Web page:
November 11, 2019
Before I get started, I want to mention that, while I currently feel this way, it doesn’t mean I won’t have a different perspective on it in the future. This is simply the way I see things now. These are the thoughts that led me to pursue work somewhere else.
Also, I will talk a bit about compensation. It feels weird to talk about this, but given that it’s literally what many humans (including myself) give up large parts of their life, passion, and energy for, I think it’s worth mentioning.
I recently left Carfax to work at EquipmentShare. My last day at Carfax was about 10 days ago, and today was my first day at ES. While Carfax was a great place to start, EquipmentShare is a much better match for me for the foreseeable future.
So why exactly did I leave Carfax? In short, Carfax doesn’t value technology or engineering; they don’t reward ambitious employees; and it’s unlikely, in my opinion, that they’ll stick with a US-based development force in 5-10 years.
Carfax doesn’t want to be a technology company. The product that makes all the money, the Vehicle History Report (VHR), hasn’t conceptually changed since its inception. And although the automobile industry is about to go through many significant changes — electric, smart, self-driving, etc. — from my perspective, Carfax doesn’t seem to be interested in preparing for any aspect of that future.
And I hesitate to call Carfax a data company. Although the VHR is all about data, Carfax doesn’t really throw a lot of resources at understanding the data. I’ve only ever known one data scientist to work at Carfax. EquipmentShare, on the other hand, is a much younger company, has less data, and has fewer employees overall yet has a team of data scientists.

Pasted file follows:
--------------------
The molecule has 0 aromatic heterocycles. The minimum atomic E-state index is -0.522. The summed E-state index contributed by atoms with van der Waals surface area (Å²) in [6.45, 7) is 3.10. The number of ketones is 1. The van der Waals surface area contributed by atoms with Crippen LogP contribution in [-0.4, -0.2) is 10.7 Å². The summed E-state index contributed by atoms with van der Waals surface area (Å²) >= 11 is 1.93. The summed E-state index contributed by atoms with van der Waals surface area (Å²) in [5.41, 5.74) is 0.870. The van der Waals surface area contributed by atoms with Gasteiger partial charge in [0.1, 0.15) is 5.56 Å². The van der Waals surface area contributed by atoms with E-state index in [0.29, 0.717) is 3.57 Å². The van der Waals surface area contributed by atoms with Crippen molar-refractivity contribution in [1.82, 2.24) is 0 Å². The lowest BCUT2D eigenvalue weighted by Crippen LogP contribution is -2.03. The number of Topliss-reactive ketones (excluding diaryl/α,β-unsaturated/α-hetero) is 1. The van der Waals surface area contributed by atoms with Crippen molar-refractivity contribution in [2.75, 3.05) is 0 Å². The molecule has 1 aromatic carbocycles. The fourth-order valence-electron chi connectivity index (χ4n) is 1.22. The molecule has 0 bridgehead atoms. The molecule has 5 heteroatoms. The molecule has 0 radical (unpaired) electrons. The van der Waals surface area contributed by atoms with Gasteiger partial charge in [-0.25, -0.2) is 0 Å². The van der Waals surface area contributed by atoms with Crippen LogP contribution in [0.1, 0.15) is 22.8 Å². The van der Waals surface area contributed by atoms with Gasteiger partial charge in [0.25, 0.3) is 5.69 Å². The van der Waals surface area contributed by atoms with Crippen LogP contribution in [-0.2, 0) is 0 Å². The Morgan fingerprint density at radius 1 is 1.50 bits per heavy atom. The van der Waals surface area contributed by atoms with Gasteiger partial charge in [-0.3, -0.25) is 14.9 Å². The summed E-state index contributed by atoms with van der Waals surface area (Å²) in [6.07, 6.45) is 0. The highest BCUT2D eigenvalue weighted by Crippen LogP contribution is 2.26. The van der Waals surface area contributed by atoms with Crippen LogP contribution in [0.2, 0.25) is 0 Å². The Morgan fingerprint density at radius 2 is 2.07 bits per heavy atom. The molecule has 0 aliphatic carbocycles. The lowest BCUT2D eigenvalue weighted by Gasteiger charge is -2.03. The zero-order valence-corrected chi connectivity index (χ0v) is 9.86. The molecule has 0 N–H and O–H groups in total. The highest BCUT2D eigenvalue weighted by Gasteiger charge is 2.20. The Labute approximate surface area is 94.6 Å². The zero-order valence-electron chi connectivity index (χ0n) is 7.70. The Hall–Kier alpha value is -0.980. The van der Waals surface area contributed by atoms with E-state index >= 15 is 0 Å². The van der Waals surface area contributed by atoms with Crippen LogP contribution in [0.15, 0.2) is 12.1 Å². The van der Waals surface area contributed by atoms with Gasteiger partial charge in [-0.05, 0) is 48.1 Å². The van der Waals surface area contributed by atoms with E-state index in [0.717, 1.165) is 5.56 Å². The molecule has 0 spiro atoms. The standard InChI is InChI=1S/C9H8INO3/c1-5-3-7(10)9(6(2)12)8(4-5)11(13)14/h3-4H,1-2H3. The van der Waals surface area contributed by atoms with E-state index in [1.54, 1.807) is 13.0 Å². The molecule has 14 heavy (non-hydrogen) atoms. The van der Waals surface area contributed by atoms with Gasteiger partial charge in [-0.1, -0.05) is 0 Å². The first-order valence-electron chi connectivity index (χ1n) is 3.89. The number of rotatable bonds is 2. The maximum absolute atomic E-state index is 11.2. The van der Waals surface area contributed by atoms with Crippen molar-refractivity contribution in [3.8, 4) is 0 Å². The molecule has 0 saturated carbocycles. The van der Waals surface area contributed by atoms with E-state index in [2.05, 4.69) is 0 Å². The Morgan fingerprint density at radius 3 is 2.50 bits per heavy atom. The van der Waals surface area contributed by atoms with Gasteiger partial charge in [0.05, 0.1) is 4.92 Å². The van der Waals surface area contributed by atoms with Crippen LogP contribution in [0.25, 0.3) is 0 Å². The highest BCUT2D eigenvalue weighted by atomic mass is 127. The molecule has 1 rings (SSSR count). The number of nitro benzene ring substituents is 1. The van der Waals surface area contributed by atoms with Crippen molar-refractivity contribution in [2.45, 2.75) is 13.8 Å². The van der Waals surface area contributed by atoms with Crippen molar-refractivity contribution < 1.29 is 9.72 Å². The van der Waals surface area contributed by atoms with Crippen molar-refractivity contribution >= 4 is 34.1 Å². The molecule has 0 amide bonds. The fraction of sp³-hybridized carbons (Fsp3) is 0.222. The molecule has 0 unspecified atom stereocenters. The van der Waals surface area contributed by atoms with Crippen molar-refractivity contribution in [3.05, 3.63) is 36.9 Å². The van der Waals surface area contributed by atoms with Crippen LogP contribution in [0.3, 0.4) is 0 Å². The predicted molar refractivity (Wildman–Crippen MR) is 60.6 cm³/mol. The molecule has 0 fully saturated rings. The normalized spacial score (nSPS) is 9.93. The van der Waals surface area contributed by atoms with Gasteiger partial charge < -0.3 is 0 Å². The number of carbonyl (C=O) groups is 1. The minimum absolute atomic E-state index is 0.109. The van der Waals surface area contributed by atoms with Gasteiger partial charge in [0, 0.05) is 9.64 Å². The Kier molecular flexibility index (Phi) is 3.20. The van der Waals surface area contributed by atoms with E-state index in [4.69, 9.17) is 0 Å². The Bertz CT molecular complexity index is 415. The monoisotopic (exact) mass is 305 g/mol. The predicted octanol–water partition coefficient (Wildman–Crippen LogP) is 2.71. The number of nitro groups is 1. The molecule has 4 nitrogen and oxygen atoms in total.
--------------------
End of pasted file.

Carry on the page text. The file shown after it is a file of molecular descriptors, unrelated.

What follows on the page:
Most of the development work done at Carfax is only humoring marketing folks with their pet projects. The core business products, i.e., the stuff that actually makes money, was engineered long ago and does not need a lot of attention.
I worked really hard the first 9 months I was at Carfax. I came in early, left late, and came in on weekends. When I wasn’t spending that extra time doing Carfax work, I was working on personal projects and experimenting with new technologies. The growth I experienced during this time as a developer was tremendous. And after getting extremely favorable reviews regarding my work and growth from the product owners and project managers that I worked for, I thought it’d be a good time to ask for a very modest raise.
So I wrote a page or two of the things I had accomplished in those 9 months, printed out the reviews I mentioned above, and got some documents from Paysa and Glassdoor showing that I was already underpaid. I went in armed with all of this information and was essentially stonewalled with “It doesn’t matter how hard you work here, everyone gets the same raise their first year.”
The joke is that I got even less of a raise after my second year.
In fact, when I compare working food service at Shakes for 2.5 years to working at a white collar programming gig at Carfax for 2.5 years, I not only felt more valued by Shakes’s great leadership, but I literally earned more from raises in percentage and dollar amount working the pizza gig.